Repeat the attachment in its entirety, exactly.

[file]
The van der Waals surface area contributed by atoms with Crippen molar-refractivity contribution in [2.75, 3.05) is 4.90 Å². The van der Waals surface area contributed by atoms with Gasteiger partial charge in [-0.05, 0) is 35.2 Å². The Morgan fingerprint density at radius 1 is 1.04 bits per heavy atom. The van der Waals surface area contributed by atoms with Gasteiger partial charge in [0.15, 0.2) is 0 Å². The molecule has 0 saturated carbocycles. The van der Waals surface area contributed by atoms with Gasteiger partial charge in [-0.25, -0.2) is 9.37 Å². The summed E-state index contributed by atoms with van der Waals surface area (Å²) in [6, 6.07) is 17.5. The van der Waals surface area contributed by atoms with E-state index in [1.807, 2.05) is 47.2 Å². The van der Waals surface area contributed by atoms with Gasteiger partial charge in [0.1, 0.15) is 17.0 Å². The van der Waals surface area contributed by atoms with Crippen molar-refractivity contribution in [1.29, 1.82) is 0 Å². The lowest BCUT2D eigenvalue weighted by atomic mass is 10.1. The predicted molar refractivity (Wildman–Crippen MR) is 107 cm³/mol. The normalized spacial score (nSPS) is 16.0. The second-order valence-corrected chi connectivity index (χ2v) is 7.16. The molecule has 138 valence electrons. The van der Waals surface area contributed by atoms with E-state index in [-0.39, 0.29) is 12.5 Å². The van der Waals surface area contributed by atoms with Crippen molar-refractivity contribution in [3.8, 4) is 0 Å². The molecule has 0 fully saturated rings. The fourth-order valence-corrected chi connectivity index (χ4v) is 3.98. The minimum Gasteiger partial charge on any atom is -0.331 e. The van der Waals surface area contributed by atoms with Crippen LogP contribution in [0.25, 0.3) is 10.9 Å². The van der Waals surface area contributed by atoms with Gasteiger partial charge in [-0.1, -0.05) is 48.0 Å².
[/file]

The van der Waals surface area contributed by atoms with Crippen molar-refractivity contribution in [2.75, 3.05) is 4.90 Å². The van der Waals surface area contributed by atoms with Gasteiger partial charge in [-0.05, 0) is 35.2 Å². The Morgan fingerprint density at radius 1 is 1.04 bits per heavy atom. The van der Waals surface area contributed by atoms with Gasteiger partial charge in [0.15, 0.2) is 0 Å². The molecule has 0 saturated carbocycles. The van der Waals surface area contributed by atoms with Gasteiger partial charge in [-0.25, -0.2) is 9.37 Å². The summed E-state index contributed by atoms with van der Waals surface area (Å²) in [6, 6.07) is 17.5. The van der Waals surface area contributed by atoms with E-state index in [1.807, 2.05) is 47.2 Å². The van der Waals surface area contributed by atoms with Gasteiger partial charge in [0.1, 0.15) is 17.0 Å². The van der Waals surface area contributed by atoms with Crippen molar-refractivity contribution in [1.29, 1.82) is 0 Å². The lowest BCUT2D eigenvalue weighted by atomic mass is 10.1. The predicted molar refractivity (Wildman–Crippen MR) is 107 cm³/mol. The normalized spacial score (nSPS) is 16.0. The second-order valence-corrected chi connectivity index (χ2v) is 7.16. The molecule has 138 valence electrons. The van der Waals surface area contributed by atoms with E-state index in [-0.39, 0.29) is 12.5 Å². The van der Waals surface area contributed by atoms with Crippen molar-refractivity contribution in [3.8, 4) is 0 Å². The molecule has 0 fully saturated rings. The fourth-order valence-corrected chi connectivity index (χ4v) is 3.98. The minimum Gasteiger partial charge on any atom is -0.331 e. The van der Waals surface area contributed by atoms with Crippen LogP contribution in [0.25, 0.3) is 10.9 Å². The van der Waals surface area contributed by atoms with Gasteiger partial charge in [-0.1, -0.05) is 48.0 Å².